Prerequisites: No specialized knowedge is required, however basic notions in graph theory and algorithms, complexity theory, linear algebra and discrete probability will help.
Objective: Interpreting graphs as polynomials is a very powerful technique which provides both elegant and efficient solutions to a wide range of problems. Among these, let us mention graph polynomials and counting, randomized algorithms based on the isolation lemma, and graph coloring via the combinatorial nullstellensatz. The goal of this course is to explore the rich interactions between graphs and polynomials.
1) Graph polynomials.
There exist many polynomials associated to graphs, such as the chromatic polynomial, the flow polynomial, the matching polynomial, the Tutte polynomial,... These are usually univariate or bivariate and are built through contraction/deletion of edges. These polynomials capture matroidal properties of graphs, and enjoy nice duality properties reflecting for instance planar duality. Computing the values of these polynomials at particular points allow counting objects such as spanning trees, matchings, flows, acyclic orientations and so on. This is often computationally hard and more precisely #P-complete. The course will include an introduction to #P-completeness theory (the theory of counting complexity).
2) Efficient algorithms.
Edmonds' famous polynomial time algorithm for finding a perfect matching in a graph (or certifying that no such matching exists) admits a randomized version based on a simple idea: a multivariate polynomial is built via a determinant, and is identically zero if and only if the graph has no perfect matching. This condition can be checked by a randomized algorithm (the Schwartz-Zippel or isolation Lemma). The use of randomization is now widely spread in both classical and fixed parameter algorithms (FPT). We will survey several applications of polynomials to the design of efficient algorithms (deterministic or randomized).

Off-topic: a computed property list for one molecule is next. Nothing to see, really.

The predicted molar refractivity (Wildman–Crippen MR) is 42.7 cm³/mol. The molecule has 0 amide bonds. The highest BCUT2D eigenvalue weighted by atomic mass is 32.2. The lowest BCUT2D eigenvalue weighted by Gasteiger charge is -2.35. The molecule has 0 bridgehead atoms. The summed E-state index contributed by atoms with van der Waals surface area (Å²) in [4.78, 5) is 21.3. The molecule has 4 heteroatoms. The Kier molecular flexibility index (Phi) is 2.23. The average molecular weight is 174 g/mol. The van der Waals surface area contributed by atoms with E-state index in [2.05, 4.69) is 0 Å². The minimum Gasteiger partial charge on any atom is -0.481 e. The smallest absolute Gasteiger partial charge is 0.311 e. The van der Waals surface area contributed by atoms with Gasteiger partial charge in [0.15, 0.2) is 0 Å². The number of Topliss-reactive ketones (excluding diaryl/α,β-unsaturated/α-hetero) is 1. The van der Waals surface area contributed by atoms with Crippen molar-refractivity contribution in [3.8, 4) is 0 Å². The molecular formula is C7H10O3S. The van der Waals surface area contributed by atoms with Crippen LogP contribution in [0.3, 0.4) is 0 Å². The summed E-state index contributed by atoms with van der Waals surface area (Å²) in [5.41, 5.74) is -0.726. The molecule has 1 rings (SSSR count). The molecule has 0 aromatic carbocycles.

3) Existence theorems.
A combinatorial variant on Hilbert's Nullstellensatz was introduced by Noga Alon and has many applications to graph coloring, additive combinatorics and latin squares. We will survey this technique and mainly its application (due to Alon and Tarsi) to the so called list coloring conjecture. It states that if a list of d+1 colors is associated to each edge of a graph, where d is the maximal degree of G, then the edges of the graph can be colored by picking for each edge a color of its list in such a way that every adjacent edges receive different colors. This method was successfully used by Fleischner and Stiebitz to show a conjecture of Erdos: Every graph which is the edge union of a cycle of length 3k and k disjoint triangles is 3-colorable. Contrary to the previous section where polynomial methods provide algorithms, there is no known efficient algorithm giving such a 3-coloring. If time permits, we will briefly introduce homological methods closely related to this question.
Validation: There will be a written final exam and either a homework assignment or an oral presentation of a research article.
Probability: Alon and Spencer's Probabilistic Method.
Graphs: Diestel's Graph Theory, Bondy and Murty's Graph Theory, see here for the old edition.
Counting complexity : Papadimitriou’s Computational Complexity or Arora and Barak’s Introduction to Computational Complexity (more advanced) ; Jerrrum’s Counting, sampling and Integrating : Algorithms and Complexity (first two chapters).